NEWBURY PARK, Calif. — In photos that Ian D. Long’s mother proudly posted to Facebook, her son is a young Marine: smiling, crew-cut, in a crisp uniform. When he opened fire in a crowded bar late on Wednesday, killing 12 people, his face was covered and he was dressed in black. He was armed with smoke grenades and a high-capacity magazine for his pistol, and was full of an inexplicable rage.
What changed Long, who was found dead at the bar, has this Southern California community scrambling for answers. The authorities said they suspected that he might have had post traumatic stress after a deployment in Afghanistan but was determined to have posed no threat. Neighbors said he was a solitary figure who lived with his mother, and sometimes clashed with her.
Long shot a security guard at the entrance and opened fire into the crowd. Patrons dropped to the ground, dashed under tables, hid in the bathroom and ran for exits, stepping over bodies sprawled across the floor.
“I remember looking back at one point to make sure he wasn’t behind me,” said Sarah DeSon, a 19-year-old college student.
The shooting inside the bar, a favorite local hangout for 25 years that hosted line-dancing lessons and allowed students in starting at 18, and where on Wednesday night several college women were celebrating their 21st birthdays, began about 11 p.m. Witnesses described sudden chaos. Among the estimated 130 to 180 people at the bar were five off-duty police officers, enjoying the night like the other partyers. As patrons dove for cover, the sounds of glass shattering and gunshots rang out in the cavernous bar.
Teylor Whittler, a young woman inside the bar, saw the gunman quickly reload and fire again. “He knew what he was doing,” she said. “He had perfect form.”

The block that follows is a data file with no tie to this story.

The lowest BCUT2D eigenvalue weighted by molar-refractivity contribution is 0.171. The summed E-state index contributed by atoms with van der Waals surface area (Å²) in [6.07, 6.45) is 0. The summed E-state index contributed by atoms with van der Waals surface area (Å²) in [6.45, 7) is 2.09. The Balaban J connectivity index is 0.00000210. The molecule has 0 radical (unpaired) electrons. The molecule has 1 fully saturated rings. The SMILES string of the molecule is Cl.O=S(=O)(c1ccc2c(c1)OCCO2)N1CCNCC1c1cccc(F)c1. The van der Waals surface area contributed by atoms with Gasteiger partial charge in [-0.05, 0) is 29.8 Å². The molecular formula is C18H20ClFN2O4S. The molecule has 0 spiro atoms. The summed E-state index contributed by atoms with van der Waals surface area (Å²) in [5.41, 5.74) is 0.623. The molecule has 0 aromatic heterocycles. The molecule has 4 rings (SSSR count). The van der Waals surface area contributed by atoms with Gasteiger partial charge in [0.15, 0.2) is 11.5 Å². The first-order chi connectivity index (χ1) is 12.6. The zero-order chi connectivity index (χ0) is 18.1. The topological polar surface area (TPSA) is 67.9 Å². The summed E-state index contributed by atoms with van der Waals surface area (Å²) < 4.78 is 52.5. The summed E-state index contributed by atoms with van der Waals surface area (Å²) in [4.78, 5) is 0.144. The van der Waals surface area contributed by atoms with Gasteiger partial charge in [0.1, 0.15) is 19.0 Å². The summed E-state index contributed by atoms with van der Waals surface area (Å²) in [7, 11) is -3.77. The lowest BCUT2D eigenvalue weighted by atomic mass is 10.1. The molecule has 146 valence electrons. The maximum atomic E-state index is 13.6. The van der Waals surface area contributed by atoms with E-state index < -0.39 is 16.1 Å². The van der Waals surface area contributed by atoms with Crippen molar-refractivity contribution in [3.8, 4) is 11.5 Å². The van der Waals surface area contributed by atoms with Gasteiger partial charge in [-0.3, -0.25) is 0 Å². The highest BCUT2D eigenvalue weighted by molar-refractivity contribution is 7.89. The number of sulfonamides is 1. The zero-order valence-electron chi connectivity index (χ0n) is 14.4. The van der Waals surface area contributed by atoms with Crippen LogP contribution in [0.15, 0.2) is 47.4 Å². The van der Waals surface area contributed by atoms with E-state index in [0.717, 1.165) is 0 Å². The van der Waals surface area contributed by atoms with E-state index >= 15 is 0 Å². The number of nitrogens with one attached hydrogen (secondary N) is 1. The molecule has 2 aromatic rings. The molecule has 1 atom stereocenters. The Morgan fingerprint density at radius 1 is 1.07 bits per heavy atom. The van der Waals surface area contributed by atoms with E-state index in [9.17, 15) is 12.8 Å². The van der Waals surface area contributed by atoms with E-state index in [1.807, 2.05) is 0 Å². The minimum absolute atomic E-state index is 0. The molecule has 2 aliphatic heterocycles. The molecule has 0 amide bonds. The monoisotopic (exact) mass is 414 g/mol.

As news of the mass shooting at the Borderline Bar & Grill in Thousand Oaks, California, spread to his former battalion, shocked veterans wondered if the troubles that led their fellow Marine to kill innocent civilians in a crowded bar had resided in him before the military, or if he had brought them home from war.
“I’m not surprised someone I knew ended up doing a mass shooting. We had another guy recently committed suicide by cops in Texas,” said Sam Tanner, who served with Long and described him as a friend. “Guys struggle. We’ve lost more Marines in our peer group to suicide than we ever lost in Afghanistan.”
Another friend said he could not match the Marine he knew, who had been given a good conduct award, with the man who barged into the bar.
“He was a really good guy. He gave me the Bible I still carry today,” said Dewayne Pettiford, who was his roommate in the military. “We were trained as machine-gunners, so you know you are capable of doing something like this. But that he did it makes no sense. It is against all our values.”
Long, 28, lived with his mother on a quiet street of palm trees and tidy ranch houses. Neighbors said that when Long moved in after leaving the military, they regularly heard yelling in the Long house, and sometimes at night, gunfire.
Tom Hanson, 70, who has lived in the home next to the Longs for decades, called 911 about a year ago, concerned about the yelling.
“I didn’t know if he was going to kill himself or what he would do, so I called the sheriff to investigate,” he said.
Another neighbor, Donald Macleod, who lived behind the Longs, said Thursday morning that agents in FBI jackets were searching the house, where he once heard gunfire.
According to Sheriff Geoff Dean, Long was the victim in a January 2015 fight at a different bar in Thousand Oaks.
The sheriff’s office said that after a disturbance at the house in April, mental health specialists had talked to Long, discussing his service in the Marine Corps and whether he had PTSD. They determined that he was not an immediate danger to himself or others.
Long joined the Marine Corps after high school in August 2008, just as the Marines were preparing for a bloody campaign in Afghanistan to take the Helmand province from the Taliban, according to Marine Corps records.
The battalion deployed in 2010 to Helmand, but Long was held back because the battalion had limited space and he was seen as a low-performing Marine, said Tanner, who was also held back.
“He was a little strange,” Tanner said.